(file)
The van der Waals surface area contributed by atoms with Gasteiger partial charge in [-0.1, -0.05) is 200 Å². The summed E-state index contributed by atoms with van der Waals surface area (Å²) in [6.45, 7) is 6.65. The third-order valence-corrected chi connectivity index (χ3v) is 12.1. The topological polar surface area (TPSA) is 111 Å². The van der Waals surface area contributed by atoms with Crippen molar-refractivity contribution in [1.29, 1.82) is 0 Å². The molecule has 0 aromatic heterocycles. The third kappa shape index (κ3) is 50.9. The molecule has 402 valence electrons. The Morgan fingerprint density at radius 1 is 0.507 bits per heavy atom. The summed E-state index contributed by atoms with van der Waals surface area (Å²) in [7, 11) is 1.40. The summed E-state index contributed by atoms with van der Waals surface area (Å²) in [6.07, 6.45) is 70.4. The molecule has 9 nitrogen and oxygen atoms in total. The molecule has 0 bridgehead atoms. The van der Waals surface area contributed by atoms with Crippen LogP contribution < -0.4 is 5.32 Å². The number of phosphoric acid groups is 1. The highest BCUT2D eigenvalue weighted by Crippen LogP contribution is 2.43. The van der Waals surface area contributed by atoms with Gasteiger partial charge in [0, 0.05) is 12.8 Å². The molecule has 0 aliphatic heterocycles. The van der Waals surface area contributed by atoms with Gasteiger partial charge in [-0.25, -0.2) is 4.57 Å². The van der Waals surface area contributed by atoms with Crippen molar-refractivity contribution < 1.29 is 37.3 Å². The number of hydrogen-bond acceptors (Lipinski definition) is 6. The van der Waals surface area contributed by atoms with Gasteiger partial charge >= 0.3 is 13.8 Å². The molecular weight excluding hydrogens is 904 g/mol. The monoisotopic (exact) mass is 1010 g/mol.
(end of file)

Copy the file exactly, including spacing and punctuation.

The van der Waals surface area contributed by atoms with Gasteiger partial charge in [-0.1, -0.05) is 200 Å². The summed E-state index contributed by atoms with van der Waals surface area (Å²) in [6.45, 7) is 6.65. The third-order valence-corrected chi connectivity index (χ3v) is 12.1. The topological polar surface area (TPSA) is 111 Å². The van der Waals surface area contributed by atoms with Crippen molar-refractivity contribution in [1.29, 1.82) is 0 Å². The molecule has 0 aromatic heterocycles. The third kappa shape index (κ3) is 50.9. The molecule has 402 valence electrons. The Morgan fingerprint density at radius 1 is 0.507 bits per heavy atom. The summed E-state index contributed by atoms with van der Waals surface area (Å²) in [7, 11) is 1.40. The summed E-state index contributed by atoms with van der Waals surface area (Å²) in [6.07, 6.45) is 70.4. The molecule has 9 nitrogen and oxygen atoms in total. The molecule has 0 bridgehead atoms. The van der Waals surface area contributed by atoms with Crippen LogP contribution < -0.4 is 5.32 Å². The number of phosphoric acid groups is 1. The highest BCUT2D eigenvalue weighted by Crippen LogP contribution is 2.43. The van der Waals surface area contributed by atoms with Gasteiger partial charge in [0, 0.05) is 12.8 Å². The molecule has 0 aliphatic heterocycles. The van der Waals surface area contributed by atoms with Gasteiger partial charge in [-0.25, -0.2) is 4.57 Å². The van der Waals surface area contributed by atoms with Crippen molar-refractivity contribution < 1.29 is 37.3 Å². The number of hydrogen-bond acceptors (Lipinski definition) is 6. The van der Waals surface area contributed by atoms with Gasteiger partial charge >= 0.3 is 13.8 Å². The molecular weight excluding hydrogens is 904 g/mol. The monoisotopic (exact) mass is 1010 g/mol.